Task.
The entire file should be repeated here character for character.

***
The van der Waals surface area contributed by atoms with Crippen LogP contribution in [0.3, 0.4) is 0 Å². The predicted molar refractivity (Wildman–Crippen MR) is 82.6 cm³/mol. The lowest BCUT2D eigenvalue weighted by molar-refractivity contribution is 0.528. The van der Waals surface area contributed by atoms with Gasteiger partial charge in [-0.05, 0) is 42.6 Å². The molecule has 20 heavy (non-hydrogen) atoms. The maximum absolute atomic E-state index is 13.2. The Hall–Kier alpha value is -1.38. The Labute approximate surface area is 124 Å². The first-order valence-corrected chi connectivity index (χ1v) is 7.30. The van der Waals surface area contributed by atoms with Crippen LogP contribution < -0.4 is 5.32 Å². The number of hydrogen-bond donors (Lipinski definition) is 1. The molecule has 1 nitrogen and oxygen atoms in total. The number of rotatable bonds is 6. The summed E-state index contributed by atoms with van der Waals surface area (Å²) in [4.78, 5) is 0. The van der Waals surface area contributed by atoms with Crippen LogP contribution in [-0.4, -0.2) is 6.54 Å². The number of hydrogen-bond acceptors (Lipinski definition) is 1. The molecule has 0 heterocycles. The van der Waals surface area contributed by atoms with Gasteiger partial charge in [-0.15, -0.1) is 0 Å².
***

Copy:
The van der Waals surface area contributed by atoms with Crippen LogP contribution in [0.3, 0.4) is 0 Å². The predicted molar refractivity (Wildman–Crippen MR) is 82.6 cm³/mol. The lowest BCUT2D eigenvalue weighted by molar-refractivity contribution is 0.528. The van der Waals surface area contributed by atoms with Gasteiger partial charge in [-0.05, 0) is 42.6 Å². The molecule has 20 heavy (non-hydrogen) atoms. The maximum absolute atomic E-state index is 13.2. The Hall–Kier alpha value is -1.38. The Labute approximate surface area is 124 Å². The first-order valence-corrected chi connectivity index (χ1v) is 7.30. The van der Waals surface area contributed by atoms with Crippen LogP contribution < -0.4 is 5.32 Å². The number of hydrogen-bond donors (Lipinski definition) is 1. The molecule has 1 nitrogen and oxygen atoms in total. The number of rotatable bonds is 6. The summed E-state index contributed by atoms with van der Waals surface area (Å²) in [4.78, 5) is 0. The van der Waals surface area contributed by atoms with Crippen LogP contribution in [-0.4, -0.2) is 6.54 Å². The number of hydrogen-bond acceptors (Lipinski definition) is 1. The molecule has 0 heterocycles. The van der Waals surface area contributed by atoms with Gasteiger partial charge in [-0.15, -0.1) is 0 Å².